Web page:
200 Under 200
is Hungry Girl's cookbook with 200 recipes under 200 calories. Each recipe provides a breakdown of nutritional information, plus Weight Watcher's points. I glanced at some of the recipes listed on her website. The recipes seem like any other healthy cookbook recipe: she takes a classic favorite that is usually high fat and calorie, and turns it into a healthy alternative. Definitely a help to those looking for new ideas in the kitchen while keeping healthy.

My concern is that all recipes are 200 calories or less. Nutrition advice such as how many calories to eat per day is very specific to each individual. Questions one must consider include: age, gender, activity level, diseases or medical conditions, medications, height, and weight to name a few. Snacks are usually fine at 100-200 calories, but meals that are 200 calories or less may be dangerously low. Using the white cheese pizza recipe listed on the ww.hungry-girl.com website, this pizza is said to have 176 calories. I would recommend eating that with some cooked vegetables or a salad with a little extra "umph" to it like beans or 1-2 sliced eggs to help you feel more satisfied rather than be a "hungry girl" a couple of hours later. This pizza is also noted to have 3g fat, 29g carbohydrates and 19g protein. Just glancing at this macronutrient profile and knowing how to calculate calories, it seems to me this pizza may really be closer to 220 calories.

Now you might be thinking, Hungry Girl writes about food recommendations, healthy recipes; many of the same things one can find on this Food Chat blog and other blogs by RDs. Here's the difference: RDs can offer healthy eating suggestions and break down the science behind it. We are not just looking at calories. Not all calories are created equal. Hungry Girl is perfectly harmless and offers some great suggestions; however, if you are truly confused about eating, Hungry Girl is just another Nutri-System or Jenny Craig. If you cut calories, you will lose weight. Cut and dry. But will you ever really learn how to eat properly? Most likely, no. That is why some surveys show approximately 80 percent of those who lose weight following a diet gain most or all of it back within one year (Dr. L. Aronne,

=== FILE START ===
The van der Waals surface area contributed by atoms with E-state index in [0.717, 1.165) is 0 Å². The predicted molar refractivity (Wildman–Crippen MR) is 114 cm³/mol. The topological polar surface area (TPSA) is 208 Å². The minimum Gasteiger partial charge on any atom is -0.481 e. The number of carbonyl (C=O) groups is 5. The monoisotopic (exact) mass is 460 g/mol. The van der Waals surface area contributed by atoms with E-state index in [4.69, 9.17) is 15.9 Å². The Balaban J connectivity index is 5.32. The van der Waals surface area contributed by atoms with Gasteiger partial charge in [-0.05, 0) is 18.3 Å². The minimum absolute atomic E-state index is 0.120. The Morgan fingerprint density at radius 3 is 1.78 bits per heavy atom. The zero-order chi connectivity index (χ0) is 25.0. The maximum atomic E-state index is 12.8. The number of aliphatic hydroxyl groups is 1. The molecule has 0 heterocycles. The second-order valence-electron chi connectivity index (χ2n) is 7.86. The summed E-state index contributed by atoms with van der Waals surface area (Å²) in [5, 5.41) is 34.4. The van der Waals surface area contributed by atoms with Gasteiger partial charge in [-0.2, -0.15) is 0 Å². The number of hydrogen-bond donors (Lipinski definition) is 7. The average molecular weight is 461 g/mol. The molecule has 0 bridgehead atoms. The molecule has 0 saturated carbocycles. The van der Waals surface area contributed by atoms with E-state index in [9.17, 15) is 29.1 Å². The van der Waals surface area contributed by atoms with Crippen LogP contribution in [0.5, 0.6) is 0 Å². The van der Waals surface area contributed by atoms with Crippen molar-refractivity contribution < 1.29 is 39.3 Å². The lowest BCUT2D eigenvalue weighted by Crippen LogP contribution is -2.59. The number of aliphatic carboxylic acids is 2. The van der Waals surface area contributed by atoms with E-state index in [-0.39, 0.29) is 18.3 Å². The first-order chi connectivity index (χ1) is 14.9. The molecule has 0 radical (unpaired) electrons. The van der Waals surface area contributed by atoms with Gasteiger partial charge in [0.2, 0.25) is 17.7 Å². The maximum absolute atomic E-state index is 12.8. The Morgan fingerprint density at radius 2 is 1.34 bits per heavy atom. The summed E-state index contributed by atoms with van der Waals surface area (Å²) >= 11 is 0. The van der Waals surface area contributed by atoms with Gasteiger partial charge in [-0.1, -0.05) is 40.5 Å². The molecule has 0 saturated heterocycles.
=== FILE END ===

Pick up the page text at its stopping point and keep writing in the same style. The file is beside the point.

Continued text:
excerpt from: The Skinny on Losing Weight without Being Hungry).

Another danger to those seeking nutritional advice from non-dietitians out there with weight loss plans, books, and crazy dieting notions is that disease is serious. Most people looking to lose weight are already pre-diabetic or well on their way to developing heart disease. A diabetic or heart patient needs much more than just some low-calorie food suggestions. They need to understand their disease and how food can work with or against the body in healing. An RD has a bachelor's, if not a master's degree, in nutrition, plus a heavy science background to fully comprehend what happens to food once it has entered the body. We complete an internship with clinical-intensive rotations in hospitals, long-term care, dialysis centers and more areas to understand the full scope of medical nutrition therapy. All of this must be done in order to sit for the RD board exam. Once we become an RD, we are continuously expected to learn and earn credits to maintain our credentials, or else we lose them.

Of course I can't write this without going off on my exercise rant. A reader of the Hungry Girl article posted this comment:
"Here's an idea...eat healthy and exercise...minimize intake of processed food."